Works for Club Internet are chosen because they are best viewed online, rather than making a transformation from the screen to a video projector in a gallery. Television programs are best viewed at home, and not in a cinema, I believe the same often applies to Internet art.
The previous shows sometimes dealt with the subculture of internet artists or were referring to some (technical) knowledge usually available only to the more Internet aware visitors. These were valid and interesting prerequisites, often found in clubs, but I wanted this new show to curate works that required no particular interest or knowledge about the technology behind the Net nor infrastructure of the online art world. This show was also the first with an 'official' opening event in a physical space, bringing the online ...
Commissioned by Art in General, Carlos Motta's new Internet archive, The Good Life, is the latest part of a project the artist has developed since 2005, comprising 360 video interviews with pedestrians in twelve Latin American cities. In his essay, "Postscript: Civilization or Barbarity," the Colombian artist outlines the shift from politicized, creative practices, like those of Argentina's Third Cinema and Brazil's Paulo Freire, to increasing U.S. incursions, since the 1970s, into Latin American governments and economies. Attempting to close the divide "between democratic theory and practice" and reclaim, according to essayist Stamatina Gregory, an older conception of participatory politics, explored by Aristotle and revived by Hannah Arendt, Motta asks his interviewees about their own conceptions of democracy, democratization, and U.S. interventions in the region. Visitors can navigate the site via a variety of criteria, including interviewee occupation, location, and age group, as well as interview theme. The unedited, straightforward quality of the videos, Motta writes, renders "the process of the work's making transparent," foregrounding the many and varied stories and opinions that constitute the public community. While commissioned essays and texts, a forthcoming illustrated publication, and past exhibitions have articulated The Good Life's various facets and adaptable nature, Motta hopes the Internet will be "a way to reach a wider audience outside the field of art...and to make the work available to the individuals that responded to the questions" - Tyler Coburn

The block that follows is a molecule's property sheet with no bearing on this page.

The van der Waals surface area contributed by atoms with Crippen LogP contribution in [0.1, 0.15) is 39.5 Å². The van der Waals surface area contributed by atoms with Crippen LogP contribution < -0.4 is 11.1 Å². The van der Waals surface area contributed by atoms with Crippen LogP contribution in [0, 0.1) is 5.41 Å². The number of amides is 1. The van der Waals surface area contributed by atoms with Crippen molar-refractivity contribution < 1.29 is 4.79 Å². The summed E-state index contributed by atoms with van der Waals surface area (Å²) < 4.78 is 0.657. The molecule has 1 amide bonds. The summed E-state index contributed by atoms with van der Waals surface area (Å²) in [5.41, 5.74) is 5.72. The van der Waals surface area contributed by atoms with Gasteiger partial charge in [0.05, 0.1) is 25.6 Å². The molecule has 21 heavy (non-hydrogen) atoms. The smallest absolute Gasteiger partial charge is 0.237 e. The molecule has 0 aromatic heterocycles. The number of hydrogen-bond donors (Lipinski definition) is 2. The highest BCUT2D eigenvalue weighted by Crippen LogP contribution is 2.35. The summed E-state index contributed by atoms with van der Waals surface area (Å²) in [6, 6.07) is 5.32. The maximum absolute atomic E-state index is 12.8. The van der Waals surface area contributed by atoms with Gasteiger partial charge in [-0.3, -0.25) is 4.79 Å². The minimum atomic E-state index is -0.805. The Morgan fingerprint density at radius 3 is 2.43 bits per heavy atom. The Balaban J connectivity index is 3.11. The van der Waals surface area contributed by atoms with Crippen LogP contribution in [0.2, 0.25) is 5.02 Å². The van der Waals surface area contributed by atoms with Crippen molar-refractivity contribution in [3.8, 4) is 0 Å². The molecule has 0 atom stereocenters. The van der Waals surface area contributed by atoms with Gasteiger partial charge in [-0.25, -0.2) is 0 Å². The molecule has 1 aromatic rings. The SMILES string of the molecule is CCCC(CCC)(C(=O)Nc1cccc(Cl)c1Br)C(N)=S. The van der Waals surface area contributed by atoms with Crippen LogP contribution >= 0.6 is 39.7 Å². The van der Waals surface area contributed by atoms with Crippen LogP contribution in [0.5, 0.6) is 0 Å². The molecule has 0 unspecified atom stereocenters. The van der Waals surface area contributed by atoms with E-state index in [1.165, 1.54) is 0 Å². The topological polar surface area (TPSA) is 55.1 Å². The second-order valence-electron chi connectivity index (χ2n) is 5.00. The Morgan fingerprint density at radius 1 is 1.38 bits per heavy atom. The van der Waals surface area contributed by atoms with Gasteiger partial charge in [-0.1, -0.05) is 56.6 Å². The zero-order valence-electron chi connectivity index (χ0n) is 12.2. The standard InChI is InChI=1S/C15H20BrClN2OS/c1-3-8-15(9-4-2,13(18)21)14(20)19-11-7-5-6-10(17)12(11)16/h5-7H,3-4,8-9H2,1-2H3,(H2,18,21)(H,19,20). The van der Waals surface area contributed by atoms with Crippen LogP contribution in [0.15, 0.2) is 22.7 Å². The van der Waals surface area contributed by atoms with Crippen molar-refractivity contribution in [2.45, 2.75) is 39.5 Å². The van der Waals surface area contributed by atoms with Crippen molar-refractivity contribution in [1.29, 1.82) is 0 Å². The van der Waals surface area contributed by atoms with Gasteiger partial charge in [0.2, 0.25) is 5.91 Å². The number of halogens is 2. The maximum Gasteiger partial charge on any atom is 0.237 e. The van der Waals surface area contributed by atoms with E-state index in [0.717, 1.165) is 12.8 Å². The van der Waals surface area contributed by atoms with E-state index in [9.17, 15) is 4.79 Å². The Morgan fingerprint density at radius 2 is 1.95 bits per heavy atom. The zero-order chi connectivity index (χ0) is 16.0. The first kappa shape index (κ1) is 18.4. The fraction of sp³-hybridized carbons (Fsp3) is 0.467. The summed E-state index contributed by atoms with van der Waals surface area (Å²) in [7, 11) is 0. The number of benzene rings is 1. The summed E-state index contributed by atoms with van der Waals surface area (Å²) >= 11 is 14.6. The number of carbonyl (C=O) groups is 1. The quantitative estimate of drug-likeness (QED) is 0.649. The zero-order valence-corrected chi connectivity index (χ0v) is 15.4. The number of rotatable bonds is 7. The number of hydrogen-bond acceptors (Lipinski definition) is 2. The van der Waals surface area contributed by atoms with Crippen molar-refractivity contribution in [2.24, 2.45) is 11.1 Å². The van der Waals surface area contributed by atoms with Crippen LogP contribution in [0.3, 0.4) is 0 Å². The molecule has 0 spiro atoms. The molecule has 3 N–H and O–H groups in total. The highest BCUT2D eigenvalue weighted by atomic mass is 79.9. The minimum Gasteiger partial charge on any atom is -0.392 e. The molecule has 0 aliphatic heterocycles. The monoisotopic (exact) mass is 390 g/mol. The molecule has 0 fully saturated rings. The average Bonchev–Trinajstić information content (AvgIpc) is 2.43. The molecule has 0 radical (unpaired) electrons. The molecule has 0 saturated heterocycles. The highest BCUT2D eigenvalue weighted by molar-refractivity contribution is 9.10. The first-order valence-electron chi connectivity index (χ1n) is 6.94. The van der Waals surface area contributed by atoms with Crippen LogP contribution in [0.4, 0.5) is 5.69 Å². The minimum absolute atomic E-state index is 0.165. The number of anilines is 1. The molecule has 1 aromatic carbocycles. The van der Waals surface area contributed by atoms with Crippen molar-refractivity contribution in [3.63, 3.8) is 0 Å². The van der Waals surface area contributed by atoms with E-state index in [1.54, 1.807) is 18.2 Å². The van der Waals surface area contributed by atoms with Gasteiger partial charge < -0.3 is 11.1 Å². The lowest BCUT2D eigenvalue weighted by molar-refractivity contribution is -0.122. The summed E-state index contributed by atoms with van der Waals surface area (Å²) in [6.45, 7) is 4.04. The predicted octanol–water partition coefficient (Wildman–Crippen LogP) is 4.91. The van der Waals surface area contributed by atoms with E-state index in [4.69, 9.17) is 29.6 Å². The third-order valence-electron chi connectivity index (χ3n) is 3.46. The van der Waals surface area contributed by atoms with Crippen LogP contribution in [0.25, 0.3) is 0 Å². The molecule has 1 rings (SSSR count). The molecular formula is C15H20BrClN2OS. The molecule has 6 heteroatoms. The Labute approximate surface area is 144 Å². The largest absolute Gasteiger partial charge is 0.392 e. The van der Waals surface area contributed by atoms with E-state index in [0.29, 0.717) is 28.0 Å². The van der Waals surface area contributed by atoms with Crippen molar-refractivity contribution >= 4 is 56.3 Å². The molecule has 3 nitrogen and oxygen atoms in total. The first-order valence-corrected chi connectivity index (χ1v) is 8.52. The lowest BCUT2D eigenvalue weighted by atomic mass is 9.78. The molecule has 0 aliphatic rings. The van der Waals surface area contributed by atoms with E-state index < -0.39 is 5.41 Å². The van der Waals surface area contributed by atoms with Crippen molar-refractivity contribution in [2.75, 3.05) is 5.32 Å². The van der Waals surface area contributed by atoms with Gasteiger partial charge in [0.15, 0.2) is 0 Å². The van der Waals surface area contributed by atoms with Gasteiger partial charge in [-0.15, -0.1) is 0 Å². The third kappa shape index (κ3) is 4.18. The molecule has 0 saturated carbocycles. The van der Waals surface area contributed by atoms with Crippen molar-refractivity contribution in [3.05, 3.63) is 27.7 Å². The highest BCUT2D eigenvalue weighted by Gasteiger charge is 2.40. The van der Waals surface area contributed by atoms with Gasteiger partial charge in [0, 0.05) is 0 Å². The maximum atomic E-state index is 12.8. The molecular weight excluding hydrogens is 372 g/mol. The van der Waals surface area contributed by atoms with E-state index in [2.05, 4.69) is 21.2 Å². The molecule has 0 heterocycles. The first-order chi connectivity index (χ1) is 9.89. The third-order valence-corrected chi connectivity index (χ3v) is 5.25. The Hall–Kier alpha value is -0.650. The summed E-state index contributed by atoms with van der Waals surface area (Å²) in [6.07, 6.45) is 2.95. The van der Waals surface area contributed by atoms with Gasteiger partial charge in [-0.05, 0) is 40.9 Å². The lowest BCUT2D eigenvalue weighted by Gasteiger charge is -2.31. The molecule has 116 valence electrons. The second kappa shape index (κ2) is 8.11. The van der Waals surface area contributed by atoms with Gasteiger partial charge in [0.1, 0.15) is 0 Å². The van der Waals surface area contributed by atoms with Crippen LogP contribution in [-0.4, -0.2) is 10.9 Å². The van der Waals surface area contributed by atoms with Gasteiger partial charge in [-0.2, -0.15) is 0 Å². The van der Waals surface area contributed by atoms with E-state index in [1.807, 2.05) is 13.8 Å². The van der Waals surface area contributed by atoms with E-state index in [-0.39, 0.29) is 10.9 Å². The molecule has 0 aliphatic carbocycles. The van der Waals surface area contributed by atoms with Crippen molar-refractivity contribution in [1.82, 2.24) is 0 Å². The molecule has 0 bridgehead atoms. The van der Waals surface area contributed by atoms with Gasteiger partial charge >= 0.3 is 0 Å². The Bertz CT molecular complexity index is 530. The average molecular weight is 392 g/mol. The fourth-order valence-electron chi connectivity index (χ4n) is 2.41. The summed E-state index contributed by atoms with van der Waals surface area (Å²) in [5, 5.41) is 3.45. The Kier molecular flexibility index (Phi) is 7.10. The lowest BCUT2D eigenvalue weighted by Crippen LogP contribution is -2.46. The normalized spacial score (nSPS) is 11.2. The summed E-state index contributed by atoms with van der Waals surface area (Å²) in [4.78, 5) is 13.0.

Image: Carlos Motta, Revolution is power for the people (Still from The Good Life), 2008